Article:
Jews & Sports

from Big Mo's Sports Desk

"From Kings to Pawns": The Game of Chess

[By Rabbi Simon Jacobson]

Chess is a battle waged by an army of soldiers. At the center stands the King, around whom the game revolves. The King is indispensable, and the first and overriding priority of all the soldiers is to protect the King, expand his dominion over the chessboard, and overcome his adversaries. With rare exceptions, the King himself does not enter the fray of battle. The King can move in any direction, one step at a time befitting his limited involvement in the actual battle.

At the King's side stands the versatile Queen who can move in all directions. Flanking the King and Queen are three levels of "officers," each with its own mode of movement and conquest. Their power and reach is less than that of the Queen, but they, too, can move in several directions and advance more than one step at a time.

In the forefront stand the "foot-soldiers" or "pawns." Inferior to the officers, the foot soldiers advance forward only one step at a time.

But the lowly foot soldier possesses a unique power and quality that is far greater than his superiors. An officer can never change his rank: he remains the same throughout the game. But when a foot soldier succeeds in advancing, step by step, to the end of the board, he is elevated to the level of Queen. He cannot, however, become a King, for truly, there is only one King.

Life is a battle and a game, a competition that pits us against the challenges that arouse and reveal our potential. Chess is a metaphor for the various components of this battle, its methods of combat, and its aims.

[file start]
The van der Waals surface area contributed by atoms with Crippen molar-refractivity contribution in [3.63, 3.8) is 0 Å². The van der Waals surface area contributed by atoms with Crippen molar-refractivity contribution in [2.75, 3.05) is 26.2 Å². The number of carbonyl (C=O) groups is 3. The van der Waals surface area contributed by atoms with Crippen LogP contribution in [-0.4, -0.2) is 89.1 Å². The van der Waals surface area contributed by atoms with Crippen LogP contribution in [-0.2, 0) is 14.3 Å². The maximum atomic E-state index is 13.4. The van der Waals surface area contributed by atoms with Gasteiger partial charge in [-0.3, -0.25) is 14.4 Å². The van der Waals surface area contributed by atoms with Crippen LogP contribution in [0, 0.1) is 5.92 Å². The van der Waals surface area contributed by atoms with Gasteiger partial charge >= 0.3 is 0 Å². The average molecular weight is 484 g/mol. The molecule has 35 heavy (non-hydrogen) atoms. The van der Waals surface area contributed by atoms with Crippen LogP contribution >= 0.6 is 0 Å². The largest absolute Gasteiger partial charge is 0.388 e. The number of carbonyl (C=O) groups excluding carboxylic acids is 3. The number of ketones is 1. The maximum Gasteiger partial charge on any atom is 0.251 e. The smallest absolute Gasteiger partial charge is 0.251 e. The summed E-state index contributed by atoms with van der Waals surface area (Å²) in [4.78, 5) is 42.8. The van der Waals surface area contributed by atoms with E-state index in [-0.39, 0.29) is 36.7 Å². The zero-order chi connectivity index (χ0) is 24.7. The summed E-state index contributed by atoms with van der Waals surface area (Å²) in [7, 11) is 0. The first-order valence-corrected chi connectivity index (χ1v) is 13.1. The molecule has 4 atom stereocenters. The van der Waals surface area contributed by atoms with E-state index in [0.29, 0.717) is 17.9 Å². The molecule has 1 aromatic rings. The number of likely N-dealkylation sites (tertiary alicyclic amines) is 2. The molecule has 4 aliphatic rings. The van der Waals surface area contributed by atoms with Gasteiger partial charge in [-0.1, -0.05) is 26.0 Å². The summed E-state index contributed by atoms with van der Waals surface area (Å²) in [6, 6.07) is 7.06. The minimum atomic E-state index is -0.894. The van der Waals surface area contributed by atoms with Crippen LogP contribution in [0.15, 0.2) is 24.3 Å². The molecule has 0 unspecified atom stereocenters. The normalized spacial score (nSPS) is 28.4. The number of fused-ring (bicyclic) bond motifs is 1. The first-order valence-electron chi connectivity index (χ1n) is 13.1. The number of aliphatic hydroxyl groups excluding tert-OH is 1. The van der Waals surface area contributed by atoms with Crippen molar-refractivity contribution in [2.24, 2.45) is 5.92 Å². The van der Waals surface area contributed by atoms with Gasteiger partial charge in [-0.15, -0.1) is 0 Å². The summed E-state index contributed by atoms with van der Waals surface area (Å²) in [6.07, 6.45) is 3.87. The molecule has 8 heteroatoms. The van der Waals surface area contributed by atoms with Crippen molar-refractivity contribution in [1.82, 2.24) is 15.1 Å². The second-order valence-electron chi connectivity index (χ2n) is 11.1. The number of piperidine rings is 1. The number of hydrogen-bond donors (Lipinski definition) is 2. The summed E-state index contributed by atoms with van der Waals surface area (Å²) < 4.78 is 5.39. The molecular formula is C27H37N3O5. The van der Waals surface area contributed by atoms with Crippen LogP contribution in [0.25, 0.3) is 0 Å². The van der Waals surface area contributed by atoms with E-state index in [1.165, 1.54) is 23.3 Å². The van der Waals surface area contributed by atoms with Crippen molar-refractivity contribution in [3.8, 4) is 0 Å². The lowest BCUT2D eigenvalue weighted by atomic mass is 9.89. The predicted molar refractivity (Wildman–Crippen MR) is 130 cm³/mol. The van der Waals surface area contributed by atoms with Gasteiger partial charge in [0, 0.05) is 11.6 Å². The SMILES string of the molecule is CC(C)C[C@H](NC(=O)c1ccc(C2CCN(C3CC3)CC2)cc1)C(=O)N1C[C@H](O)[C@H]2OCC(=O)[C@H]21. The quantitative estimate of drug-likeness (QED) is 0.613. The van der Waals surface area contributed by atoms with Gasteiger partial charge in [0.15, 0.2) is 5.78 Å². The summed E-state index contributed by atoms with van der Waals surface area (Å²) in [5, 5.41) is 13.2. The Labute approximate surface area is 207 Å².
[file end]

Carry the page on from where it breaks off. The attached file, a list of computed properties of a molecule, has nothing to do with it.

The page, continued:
The King in chess represents the "King of kings" - G-d. The Queen represents malchut d'atzilut - the common source of all souls, which is in a state of "marriage" and unity with G-d. The three levels of officers correspond to the three classes of angels in three (of the four) spiritual worlds, Beria, Yetzira and spiritual Asiya. The lowly "foot soldier" is the finite human being in a confined world.

Challenging this army is a pseudo-army, a virtual battalion equipped with everything from pawns to a "king." For "this opposite the other, G-d created." Every positive creation has its negative counterpart; every spiritual force has its malevolent counter-force; every ray of divine light has its obscuring shadow.

G-d's sovereignty is contrasted by the deification of the material and the temporal. The mission of G-d's army is to overcome its opponent, to reveal the fallacy of its pseudo-truths, to dethrone its god.

The front-line soldiers in this battle are the "foot-soldiers," souls invested in bodies. With their limited powers, they advance painstakingly across the battlefield, defending the King's place in the world, the G-dliness within their own souls (the "queen"), and the spiritual supply lines (the "officers") to the battlefield.

The officers - with their greater power and range - provide the spiritual fortitude to help vanquish the foe. The King remains, for the most part, aloof from the battle, for this is a challenge. He desires that we succeed on our own; but in times of extreme crisis, He is not above lending a decisive, though limited, aid to the battle, even if it means exposing Himself to the line of fire, so to speak.

The "foot soldier" bears the brunt of the battle. Fighting with limited resources, his advance is slow and impeded by the narrow horizons of his world. But when his steady determination advances him to his goal, he reveals the Queen within himself and wins the battle.



Adapted from a public talk by the Lubavitcher Rebbe when Shmuel Reshevsky, a world-class chess master, was in attendance. Reprinted in L'Chaim Weekly #796 with permission of

Rabbi Simon Jacobson is the author of The Meaningful Life and a popular teacher and lecvturer in the New York area.

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